Who is the best first lady of them all?
Well, it’s Eleanor Roosevelt, of course, according to a Siena/C-SPAN poll of 242 historians and political scientists that rated her well above her so-called competitors.
That’s the same answer that the poll’s respondents have given each of the five times that the poll has been taken over the last 32 years.
Indeed, on the whole, three decades of respondents – in 2014, 2008, 2003, 1993, and 1982 – have been consistent in their picks for first lady superlatives. In the latest results, Abigail Adams came in second for the fourth time, and Jacqueline Kennedy and Dolly Madison, also long-time high-placers, came in third and fourth.
Michelle Obama, new to the list, came in fifth, and Hillary Clinton, a consistent top-biller since 1993, was in sixth place. Lady Bird Johnson, Betty Ford, and Martha Washington, and Rosalynn Carter rounded out the Top 10.
“What’s surprising is the incredible consistency this poll has shown for 32 years,” says Don Levy, director of the Siena Research Institute in Loudonville, N.Y. “Still, Eleanor Roosevelt is far and away the top-rated first lady.”
“It’s not even close,” he says.
But if Mrs. Roosevelt is the “best” first lady, she is not the best candidate for president, the respondents said, in a separate question that asked which of the women they could “most imagine” in the head of state role. That superlative, a timely one, goes to Mrs. Clinton, who is currently weighing a bid for the 2016 primaries.
On that question, Roosevelt is second – but with half as much as support as Clinton – and Mrs. Obama placed third.
Coming in at the bottom five of the “best” list were: Margaret Taylor, Florence Harding, Letitia Tyler, Eliza Johnson, and Jane Pierce. Laura Bush, Pat Nixon, Mamie Eisenhower, and Bess Truman were all voted in a separate question in the poll as having “could have done more” while in the unofficial office.
The first ladies were judged on 10 qualities, including courage, public image, value to the president, and “being her own woman.” Roosevelt, regarded as a strong, politically active person who led an independent life from her husband, ranked top in six of those categories.
“She set the tone that subsequent first ladies measure themselves against,” says Dr. Levy. “It will take an incredible person to supplant her.”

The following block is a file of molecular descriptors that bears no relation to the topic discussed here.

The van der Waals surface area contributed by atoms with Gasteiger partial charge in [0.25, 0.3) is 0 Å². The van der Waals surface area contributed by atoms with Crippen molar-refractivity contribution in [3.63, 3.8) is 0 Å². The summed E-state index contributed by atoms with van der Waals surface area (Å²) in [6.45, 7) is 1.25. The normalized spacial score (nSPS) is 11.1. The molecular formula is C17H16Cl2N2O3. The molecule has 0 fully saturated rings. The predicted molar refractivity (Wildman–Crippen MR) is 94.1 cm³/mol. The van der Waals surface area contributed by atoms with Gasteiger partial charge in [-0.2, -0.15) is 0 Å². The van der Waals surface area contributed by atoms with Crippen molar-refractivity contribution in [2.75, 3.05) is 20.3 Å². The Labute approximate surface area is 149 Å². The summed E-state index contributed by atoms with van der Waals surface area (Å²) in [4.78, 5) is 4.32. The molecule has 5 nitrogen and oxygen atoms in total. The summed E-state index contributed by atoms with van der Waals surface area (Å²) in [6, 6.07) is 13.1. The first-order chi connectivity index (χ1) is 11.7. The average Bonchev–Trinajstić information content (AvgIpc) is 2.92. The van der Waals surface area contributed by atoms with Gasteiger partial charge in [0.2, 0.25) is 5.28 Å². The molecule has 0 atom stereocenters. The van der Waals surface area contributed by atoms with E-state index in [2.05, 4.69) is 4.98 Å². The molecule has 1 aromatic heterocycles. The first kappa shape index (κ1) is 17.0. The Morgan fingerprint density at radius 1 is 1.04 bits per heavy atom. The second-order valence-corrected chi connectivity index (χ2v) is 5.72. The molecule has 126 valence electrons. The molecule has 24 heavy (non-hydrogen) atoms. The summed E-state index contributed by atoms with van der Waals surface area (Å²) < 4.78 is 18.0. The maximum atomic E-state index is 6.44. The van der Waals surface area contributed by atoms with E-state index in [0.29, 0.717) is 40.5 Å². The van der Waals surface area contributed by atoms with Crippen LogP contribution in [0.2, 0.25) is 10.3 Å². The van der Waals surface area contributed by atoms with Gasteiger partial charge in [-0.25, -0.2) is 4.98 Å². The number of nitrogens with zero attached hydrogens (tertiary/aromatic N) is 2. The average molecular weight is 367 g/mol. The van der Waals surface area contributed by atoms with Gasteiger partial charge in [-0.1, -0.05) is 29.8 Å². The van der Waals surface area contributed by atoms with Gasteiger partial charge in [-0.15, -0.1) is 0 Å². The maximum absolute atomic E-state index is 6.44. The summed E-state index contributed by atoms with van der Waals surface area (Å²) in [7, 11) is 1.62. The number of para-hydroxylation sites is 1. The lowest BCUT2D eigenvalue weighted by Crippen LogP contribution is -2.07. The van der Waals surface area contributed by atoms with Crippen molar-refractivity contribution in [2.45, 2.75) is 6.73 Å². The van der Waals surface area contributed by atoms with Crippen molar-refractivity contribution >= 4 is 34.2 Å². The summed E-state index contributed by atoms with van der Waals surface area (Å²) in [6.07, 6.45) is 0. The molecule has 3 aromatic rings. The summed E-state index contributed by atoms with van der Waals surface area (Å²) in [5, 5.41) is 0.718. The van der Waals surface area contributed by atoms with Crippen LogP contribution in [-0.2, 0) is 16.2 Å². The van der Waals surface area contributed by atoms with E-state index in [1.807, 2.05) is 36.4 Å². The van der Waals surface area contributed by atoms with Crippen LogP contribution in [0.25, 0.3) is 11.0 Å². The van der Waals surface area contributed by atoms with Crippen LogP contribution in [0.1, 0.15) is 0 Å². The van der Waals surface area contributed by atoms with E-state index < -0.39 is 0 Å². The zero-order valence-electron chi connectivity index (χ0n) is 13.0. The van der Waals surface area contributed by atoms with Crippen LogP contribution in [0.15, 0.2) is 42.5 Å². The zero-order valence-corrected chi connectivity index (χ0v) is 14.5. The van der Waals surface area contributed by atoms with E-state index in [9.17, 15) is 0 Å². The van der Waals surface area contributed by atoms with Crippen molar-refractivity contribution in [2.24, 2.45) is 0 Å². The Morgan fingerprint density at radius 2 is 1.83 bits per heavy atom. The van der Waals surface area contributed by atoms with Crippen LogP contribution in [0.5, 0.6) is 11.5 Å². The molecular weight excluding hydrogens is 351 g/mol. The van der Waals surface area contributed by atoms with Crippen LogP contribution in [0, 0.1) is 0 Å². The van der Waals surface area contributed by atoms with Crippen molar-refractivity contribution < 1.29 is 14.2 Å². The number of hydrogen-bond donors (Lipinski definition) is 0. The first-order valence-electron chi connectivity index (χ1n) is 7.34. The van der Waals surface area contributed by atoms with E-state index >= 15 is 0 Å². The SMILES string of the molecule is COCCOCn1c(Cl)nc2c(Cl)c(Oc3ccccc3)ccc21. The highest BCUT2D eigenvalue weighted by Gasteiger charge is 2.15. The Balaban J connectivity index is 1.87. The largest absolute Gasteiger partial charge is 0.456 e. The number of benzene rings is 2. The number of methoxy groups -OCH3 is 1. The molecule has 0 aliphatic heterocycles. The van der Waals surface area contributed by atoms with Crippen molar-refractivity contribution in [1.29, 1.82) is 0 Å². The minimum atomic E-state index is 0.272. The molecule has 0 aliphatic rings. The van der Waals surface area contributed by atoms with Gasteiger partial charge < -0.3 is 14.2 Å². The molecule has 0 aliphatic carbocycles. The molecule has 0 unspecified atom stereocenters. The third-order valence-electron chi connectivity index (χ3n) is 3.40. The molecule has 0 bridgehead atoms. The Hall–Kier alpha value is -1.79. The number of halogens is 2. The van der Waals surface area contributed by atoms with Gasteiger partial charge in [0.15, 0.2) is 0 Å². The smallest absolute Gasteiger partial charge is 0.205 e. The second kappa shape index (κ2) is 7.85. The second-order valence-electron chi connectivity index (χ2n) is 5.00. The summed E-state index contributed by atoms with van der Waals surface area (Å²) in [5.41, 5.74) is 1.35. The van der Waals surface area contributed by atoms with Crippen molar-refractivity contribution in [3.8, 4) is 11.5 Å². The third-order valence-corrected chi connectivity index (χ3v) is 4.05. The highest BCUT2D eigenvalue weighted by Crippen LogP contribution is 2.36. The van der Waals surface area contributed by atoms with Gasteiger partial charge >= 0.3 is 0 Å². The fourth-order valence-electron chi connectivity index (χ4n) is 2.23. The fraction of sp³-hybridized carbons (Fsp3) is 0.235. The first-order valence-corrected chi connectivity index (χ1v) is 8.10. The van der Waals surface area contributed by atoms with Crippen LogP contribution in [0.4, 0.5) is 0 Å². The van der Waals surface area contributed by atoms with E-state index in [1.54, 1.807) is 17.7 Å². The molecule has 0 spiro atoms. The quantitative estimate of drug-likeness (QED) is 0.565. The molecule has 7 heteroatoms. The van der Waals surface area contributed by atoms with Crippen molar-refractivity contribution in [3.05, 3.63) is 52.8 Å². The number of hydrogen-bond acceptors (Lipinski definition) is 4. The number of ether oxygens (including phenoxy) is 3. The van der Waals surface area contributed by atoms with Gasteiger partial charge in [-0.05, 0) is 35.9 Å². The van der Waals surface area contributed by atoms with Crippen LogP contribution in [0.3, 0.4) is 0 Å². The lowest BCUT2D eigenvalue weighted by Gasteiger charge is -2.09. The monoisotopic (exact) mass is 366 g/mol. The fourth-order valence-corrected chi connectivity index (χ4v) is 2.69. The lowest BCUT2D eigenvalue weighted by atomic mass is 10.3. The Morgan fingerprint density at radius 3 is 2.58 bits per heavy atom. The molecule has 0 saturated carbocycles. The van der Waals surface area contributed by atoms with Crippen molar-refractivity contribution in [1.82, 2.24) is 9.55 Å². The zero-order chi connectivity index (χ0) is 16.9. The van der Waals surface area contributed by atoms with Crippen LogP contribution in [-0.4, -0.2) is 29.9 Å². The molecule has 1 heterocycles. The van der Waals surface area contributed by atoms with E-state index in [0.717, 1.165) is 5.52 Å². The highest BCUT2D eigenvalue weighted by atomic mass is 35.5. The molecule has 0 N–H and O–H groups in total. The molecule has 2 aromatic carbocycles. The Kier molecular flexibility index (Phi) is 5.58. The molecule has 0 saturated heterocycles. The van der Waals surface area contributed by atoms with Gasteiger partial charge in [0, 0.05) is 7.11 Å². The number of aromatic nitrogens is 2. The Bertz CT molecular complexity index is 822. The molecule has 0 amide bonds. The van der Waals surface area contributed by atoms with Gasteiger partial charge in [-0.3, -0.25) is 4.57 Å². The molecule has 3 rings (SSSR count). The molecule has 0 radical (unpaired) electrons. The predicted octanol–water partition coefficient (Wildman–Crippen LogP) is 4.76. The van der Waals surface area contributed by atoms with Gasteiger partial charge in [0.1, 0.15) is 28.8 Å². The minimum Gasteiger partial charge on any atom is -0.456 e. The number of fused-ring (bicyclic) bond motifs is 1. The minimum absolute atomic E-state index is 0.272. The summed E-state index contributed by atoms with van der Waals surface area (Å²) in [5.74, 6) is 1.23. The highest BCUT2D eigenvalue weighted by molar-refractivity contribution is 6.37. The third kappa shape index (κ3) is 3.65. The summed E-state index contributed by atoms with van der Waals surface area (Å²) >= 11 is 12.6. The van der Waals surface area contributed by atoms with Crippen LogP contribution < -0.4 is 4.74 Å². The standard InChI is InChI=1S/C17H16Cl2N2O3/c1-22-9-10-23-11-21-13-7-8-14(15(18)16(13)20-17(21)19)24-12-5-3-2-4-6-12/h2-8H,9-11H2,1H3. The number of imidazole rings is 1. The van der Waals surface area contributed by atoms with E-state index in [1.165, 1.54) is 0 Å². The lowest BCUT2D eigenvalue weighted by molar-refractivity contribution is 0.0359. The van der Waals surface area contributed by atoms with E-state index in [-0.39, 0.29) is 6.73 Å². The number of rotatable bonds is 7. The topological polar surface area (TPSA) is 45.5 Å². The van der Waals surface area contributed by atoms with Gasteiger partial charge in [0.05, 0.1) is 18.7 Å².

As in past years, the top of the “best” list is flush with women that no or few living people ever knew – a point that, at times, might benefit these first ladies in the polling, depending on how the historical record tends to view them at the moment.
“In some cases, they have the benefit of being credited with things that might not be historically accurate,” says Levy.
Mrs. Madison, a long-time poll favorite, is remembered in pop culture for her rushing The White House’s most irreplaceable baubles and artifacts out of the building before the British torched the president’s residence during the War of 1812. But, historical evidence has begun to suggest that “this might not have happened,” says Levy.
Mary Todd Lincoln, usually among the bottom five in the poll, also went up in the rankings after the 2012 movie “Lincoln” offered a “sympathetic” image of her, revising a long-held account of Mrs. Lincoln as a difficult, mentally-ill “burden” to the president, he says.
The next poll will be held within the next six to eight years, at which point it will be interesting to see how ever-increasing expectations for first ladies affect the rankings, says Levy.
Since at least Mrs. Kennedy’s much-televised time in the first lady role – during which she and her designer suits and gowns became the sartorial barometer by which subsequent first ladies are still judged – first ladies have had a tough list of standards to meet, says Levy: choose, champion, and change a particular cause; be a doting parent, a supportive spouse, and a fabulous social entertainer; and be a snappy, even iconic, dresser.
(The poll also found that three-quarters of respondents do not think the first lady should be paid).
Mrs. Obama, a bona fide celebrity, has lobbied for her cause – nutrition – while holding court as a national fashion icon on major magazine covers and as a symbol of exceptional parenting as she raises her two daughters.
“The demands of the office continue to be ratcheted up,” says Levy. “It’s an awful tall order at this point.”